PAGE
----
Federal Travel Restrictions for Scientific and Technical Conferences
The Optical Society (OSA) expresses strong concern over the current restrictions on federal employees attending scientific and technical conferences. Under the current guidelines, as outlined in OMB Memorandum M-12-12
, these practices are having a profound impact on the nation’s scientists and engineers, future innovation, and America’s ability to compete globally in science and technology.
OSA manages or serves as the contractor for 40+ meetings each year. These meetings—many of which are designed to cover highly specialized research areas—are a valuable way for the technical community to drill down on a specific topic area and are widely attended by government scientists and engineers. For example, the OSA Computational Optical Sensing and Imaging (COSI) meeting covers the latest advances in computational imaging research, which is of particular interest to Department of Defense (DOD) scientists. At COSI, attendees present and hear the latest in fundamental physics, numerical methods, and physical hardware that has led to significant improvements in the fields of imaging and sensing for medical, defense, homeland security, inspection, testing applications. In addition, many of OSA’s other meetings or co-sponsored meetings, including the Conference on Lasers and Electro-Optics and Frontiers in Optics, draw influential attendees from NIST, NASA and DOE to name a few.
Importance of collaboration and networking
Scientific and technical conferences are an integral part of the scientific process, providing an opportunity for government scientists and engineers to share their technical knowledge with colleagues. The conferences allow them to get valuable feedback, discuss new ideas, and grow professionally in their particular discipline. Government scientists have the opportunity to learn about the latest cutting-edge technology and research, which helps inform and guide their taxpayer-funded work. They also interface directly and build relationships with their colleagues from industry and academia—critical partnerships for advancing technologies that directly impact the mission of their agencies.
Agency budget relevance
For those federal scientists and engineers involved in program management, these conferences save travel costs by providing an opportunity to meet directly with grantees and interested parties in one location. By severely limiting the ability of federal government scientists and engineers to attend these conferences, they are losing access to valuable information that guides federal government decision-making in terms of R&D funding and resources.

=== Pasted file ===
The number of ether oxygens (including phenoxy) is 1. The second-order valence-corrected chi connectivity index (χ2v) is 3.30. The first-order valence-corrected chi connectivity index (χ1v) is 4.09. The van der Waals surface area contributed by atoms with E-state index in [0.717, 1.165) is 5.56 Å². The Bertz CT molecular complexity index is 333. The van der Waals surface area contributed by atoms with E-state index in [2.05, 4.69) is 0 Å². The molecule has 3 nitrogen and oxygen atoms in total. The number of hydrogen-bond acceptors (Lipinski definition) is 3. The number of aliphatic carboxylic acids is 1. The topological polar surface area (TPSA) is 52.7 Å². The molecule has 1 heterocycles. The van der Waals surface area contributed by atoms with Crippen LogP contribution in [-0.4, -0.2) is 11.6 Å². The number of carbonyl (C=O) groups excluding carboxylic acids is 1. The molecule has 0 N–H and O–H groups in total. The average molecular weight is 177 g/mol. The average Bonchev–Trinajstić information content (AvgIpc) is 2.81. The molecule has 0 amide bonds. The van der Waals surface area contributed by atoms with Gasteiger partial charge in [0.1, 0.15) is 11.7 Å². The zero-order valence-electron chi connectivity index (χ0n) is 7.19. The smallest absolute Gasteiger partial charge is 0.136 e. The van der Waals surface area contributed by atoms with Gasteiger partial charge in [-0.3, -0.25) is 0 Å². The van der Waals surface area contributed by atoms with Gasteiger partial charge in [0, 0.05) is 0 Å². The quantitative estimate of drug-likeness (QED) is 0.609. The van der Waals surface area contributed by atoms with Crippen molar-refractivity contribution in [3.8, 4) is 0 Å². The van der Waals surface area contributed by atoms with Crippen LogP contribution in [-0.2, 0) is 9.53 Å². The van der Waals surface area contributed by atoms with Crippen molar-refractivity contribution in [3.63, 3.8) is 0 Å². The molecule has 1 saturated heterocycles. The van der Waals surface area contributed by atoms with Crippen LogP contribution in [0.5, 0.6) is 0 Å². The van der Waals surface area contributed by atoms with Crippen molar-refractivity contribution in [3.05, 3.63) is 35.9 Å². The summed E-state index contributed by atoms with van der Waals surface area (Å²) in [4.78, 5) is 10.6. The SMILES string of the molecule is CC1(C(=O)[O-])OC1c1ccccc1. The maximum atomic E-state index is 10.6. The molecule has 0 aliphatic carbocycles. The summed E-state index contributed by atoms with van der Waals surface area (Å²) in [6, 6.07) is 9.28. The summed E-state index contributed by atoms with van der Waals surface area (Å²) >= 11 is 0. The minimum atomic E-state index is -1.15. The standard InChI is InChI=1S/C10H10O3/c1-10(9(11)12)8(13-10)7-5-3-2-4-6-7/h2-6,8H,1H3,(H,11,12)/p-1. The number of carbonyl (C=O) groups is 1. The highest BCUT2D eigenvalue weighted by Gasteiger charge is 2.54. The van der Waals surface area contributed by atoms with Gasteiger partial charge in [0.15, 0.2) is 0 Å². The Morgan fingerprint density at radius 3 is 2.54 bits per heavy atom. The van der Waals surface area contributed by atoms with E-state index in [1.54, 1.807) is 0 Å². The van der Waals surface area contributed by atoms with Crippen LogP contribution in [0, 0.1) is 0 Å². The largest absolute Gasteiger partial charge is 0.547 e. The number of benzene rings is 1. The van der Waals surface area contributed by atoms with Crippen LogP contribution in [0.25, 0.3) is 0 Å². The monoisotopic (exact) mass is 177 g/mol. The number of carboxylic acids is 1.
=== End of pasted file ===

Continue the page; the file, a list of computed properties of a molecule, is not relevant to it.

Loss of relevance to scientific community
The travel guidelines have resulted in a delay in government scientists and engineers receiving travel permission to attend these conferences due to the different interpretations across the federal agencies. In some situations, travel approval has not been granted until the week before a conference despite being submitted several months ahead of time. Even if permission is granted, oftentimes short-term travel, lodging, and registration costs are often significantly more expensive, resulting in higher costs. Due to this uncertainty, conference organizers cannot rely on government scientists as speakers and panel participants. If these restrictions remain in place, fewer government speakers will participate in conferences, diminishing the role and relevance of U.S. government agencies in the global technical community. The lack of U.S. government participation in conferences sends a clear message to the global community about the priority America places on R&D.
Effects on future workforce
Young graduates in the STEM fields, will be less likely to choose a career in government since their interactions with the larger scientific community will be limited. At a time with an aging federal workforce and many baby boomers nearing retirement, enticing talented young professionals to work for the government is of great importance.
Impact on competitiveness and technology advancement
We understand that the original intent of the travel restrictions was to curb wasteful government spending. However, the implementation of these regulations has negatively impacted meaningful participation by federal scientists and engineers. This impedes the dissemination of research that results in innovation and will have adverse, long-term consequences on U.S. competitiveness and national security.
OSA urges the Administration and Congress to revise the current travel restrictions on federal employees as it relates to scientific and technical meetings. Doing so will help ensure that the U.S. remains the leader in science and technology advancement.
Recent letters OSA has signed onto relating to this topic: